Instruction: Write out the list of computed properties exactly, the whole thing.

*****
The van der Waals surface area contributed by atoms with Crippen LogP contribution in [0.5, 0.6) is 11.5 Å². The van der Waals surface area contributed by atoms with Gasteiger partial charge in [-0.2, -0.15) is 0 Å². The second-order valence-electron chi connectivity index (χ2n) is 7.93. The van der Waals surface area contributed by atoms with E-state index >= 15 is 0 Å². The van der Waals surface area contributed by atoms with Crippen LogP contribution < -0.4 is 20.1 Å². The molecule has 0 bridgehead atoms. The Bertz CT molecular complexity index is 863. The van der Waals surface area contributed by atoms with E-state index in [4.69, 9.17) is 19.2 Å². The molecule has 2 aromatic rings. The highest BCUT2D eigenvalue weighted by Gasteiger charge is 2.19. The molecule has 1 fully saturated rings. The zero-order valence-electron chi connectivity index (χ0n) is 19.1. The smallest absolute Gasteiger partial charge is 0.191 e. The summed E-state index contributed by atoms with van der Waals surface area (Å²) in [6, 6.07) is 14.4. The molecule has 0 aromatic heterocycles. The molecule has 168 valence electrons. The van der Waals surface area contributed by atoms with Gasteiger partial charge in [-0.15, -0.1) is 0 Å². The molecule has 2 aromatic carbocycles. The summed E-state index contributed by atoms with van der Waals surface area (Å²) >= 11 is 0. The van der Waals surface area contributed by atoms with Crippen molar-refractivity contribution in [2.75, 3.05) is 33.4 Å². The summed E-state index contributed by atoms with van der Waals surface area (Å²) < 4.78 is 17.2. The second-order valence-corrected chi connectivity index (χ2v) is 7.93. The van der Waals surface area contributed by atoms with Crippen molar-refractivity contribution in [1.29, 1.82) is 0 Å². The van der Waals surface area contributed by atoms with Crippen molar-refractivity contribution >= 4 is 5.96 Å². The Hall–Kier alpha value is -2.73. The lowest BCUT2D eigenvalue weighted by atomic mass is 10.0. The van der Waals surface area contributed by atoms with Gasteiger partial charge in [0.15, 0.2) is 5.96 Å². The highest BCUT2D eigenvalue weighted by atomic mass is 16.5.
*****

The van der Waals surface area contributed by atoms with Crippen LogP contribution in [0.5, 0.6) is 11.5 Å². The van der Waals surface area contributed by atoms with Gasteiger partial charge in [-0.2, -0.15) is 0 Å². The second-order valence-electron chi connectivity index (χ2n) is 7.93. The van der Waals surface area contributed by atoms with E-state index >= 15 is 0 Å². The van der Waals surface area contributed by atoms with Crippen LogP contribution < -0.4 is 20.1 Å². The molecule has 0 bridgehead atoms. The Bertz CT molecular complexity index is 863. The van der Waals surface area contributed by atoms with E-state index in [4.69, 9.17) is 19.2 Å². The molecule has 2 aromatic rings. The highest BCUT2D eigenvalue weighted by Gasteiger charge is 2.19. The molecule has 1 fully saturated rings. The zero-order valence-electron chi connectivity index (χ0n) is 19.1. The smallest absolute Gasteiger partial charge is 0.191 e. The summed E-state index contributed by atoms with van der Waals surface area (Å²) in [6, 6.07) is 14.4. The molecule has 0 aromatic heterocycles. The molecule has 168 valence electrons. The van der Waals surface area contributed by atoms with Gasteiger partial charge in [-0.15, -0.1) is 0 Å². The molecule has 2 aromatic carbocycles. The summed E-state index contributed by atoms with van der Waals surface area (Å²) >= 11 is 0. The van der Waals surface area contributed by atoms with Crippen molar-refractivity contribution in [2.75, 3.05) is 33.4 Å². The summed E-state index contributed by atoms with van der Waals surface area (Å²) < 4.78 is 17.2. The second-order valence-corrected chi connectivity index (χ2v) is 7.93. The van der Waals surface area contributed by atoms with Crippen molar-refractivity contribution in [1.29, 1.82) is 0 Å². The van der Waals surface area contributed by atoms with Crippen molar-refractivity contribution >= 4 is 5.96 Å². The Hall–Kier alpha value is -2.73. The lowest BCUT2D eigenvalue weighted by atomic mass is 10.0. The van der Waals surface area contributed by atoms with Gasteiger partial charge in [0.15, 0.2) is 5.96 Å². The highest BCUT2D eigenvalue weighted by atomic mass is 16.5.